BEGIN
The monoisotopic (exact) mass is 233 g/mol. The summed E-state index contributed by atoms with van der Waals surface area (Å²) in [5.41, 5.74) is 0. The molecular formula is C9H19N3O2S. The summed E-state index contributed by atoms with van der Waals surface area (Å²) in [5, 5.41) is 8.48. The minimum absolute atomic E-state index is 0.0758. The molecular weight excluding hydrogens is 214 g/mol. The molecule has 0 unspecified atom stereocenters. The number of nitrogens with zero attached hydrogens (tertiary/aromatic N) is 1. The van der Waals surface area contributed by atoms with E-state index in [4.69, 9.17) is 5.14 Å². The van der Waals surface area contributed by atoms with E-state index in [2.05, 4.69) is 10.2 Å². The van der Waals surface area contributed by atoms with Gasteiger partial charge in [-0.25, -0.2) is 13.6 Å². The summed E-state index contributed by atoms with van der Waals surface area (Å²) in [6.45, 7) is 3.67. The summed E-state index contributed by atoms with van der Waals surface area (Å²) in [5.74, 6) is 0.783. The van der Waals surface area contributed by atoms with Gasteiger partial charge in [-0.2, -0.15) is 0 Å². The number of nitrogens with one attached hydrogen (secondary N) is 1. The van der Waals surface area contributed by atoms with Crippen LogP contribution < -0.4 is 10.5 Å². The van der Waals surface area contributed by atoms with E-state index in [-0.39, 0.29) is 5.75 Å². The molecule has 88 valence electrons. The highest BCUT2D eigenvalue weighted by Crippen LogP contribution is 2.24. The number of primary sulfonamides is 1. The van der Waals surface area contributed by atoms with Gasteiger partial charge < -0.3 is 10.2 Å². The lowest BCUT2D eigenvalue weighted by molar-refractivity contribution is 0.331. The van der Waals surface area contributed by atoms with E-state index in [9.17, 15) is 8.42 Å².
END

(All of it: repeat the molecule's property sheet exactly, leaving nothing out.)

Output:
The monoisotopic (exact) mass is 233 g/mol. The summed E-state index contributed by atoms with van der Waals surface area (Å²) in [5.41, 5.74) is 0. The molecular formula is C9H19N3O2S. The summed E-state index contributed by atoms with van der Waals surface area (Å²) in [5, 5.41) is 8.48. The minimum absolute atomic E-state index is 0.0758. The molecular weight excluding hydrogens is 214 g/mol. The molecule has 0 unspecified atom stereocenters. The number of nitrogens with zero attached hydrogens (tertiary/aromatic N) is 1. The van der Waals surface area contributed by atoms with E-state index in [4.69, 9.17) is 5.14 Å². The van der Waals surface area contributed by atoms with E-state index in [2.05, 4.69) is 10.2 Å². The van der Waals surface area contributed by atoms with Gasteiger partial charge in [-0.25, -0.2) is 13.6 Å². The summed E-state index contributed by atoms with van der Waals surface area (Å²) in [6.45, 7) is 3.67. The summed E-state index contributed by atoms with van der Waals surface area (Å²) in [5.74, 6) is 0.783. The van der Waals surface area contributed by atoms with Gasteiger partial charge in [-0.2, -0.15) is 0 Å². The number of nitrogens with one attached hydrogen (secondary N) is 1. The van der Waals surface area contributed by atoms with Crippen LogP contribution < -0.4 is 10.5 Å². The van der Waals surface area contributed by atoms with E-state index in [-0.39, 0.29) is 5.75 Å². The molecule has 88 valence electrons. The highest BCUT2D eigenvalue weighted by Crippen LogP contribution is 2.24. The number of primary sulfonamides is 1. The van der Waals surface area contributed by atoms with Gasteiger partial charge < -0.3 is 10.2 Å². The lowest BCUT2D eigenvalue weighted by molar-refractivity contribution is 0.331. The van der Waals surface area contributed by atoms with E-state index in [9.17, 15) is 8.42 Å².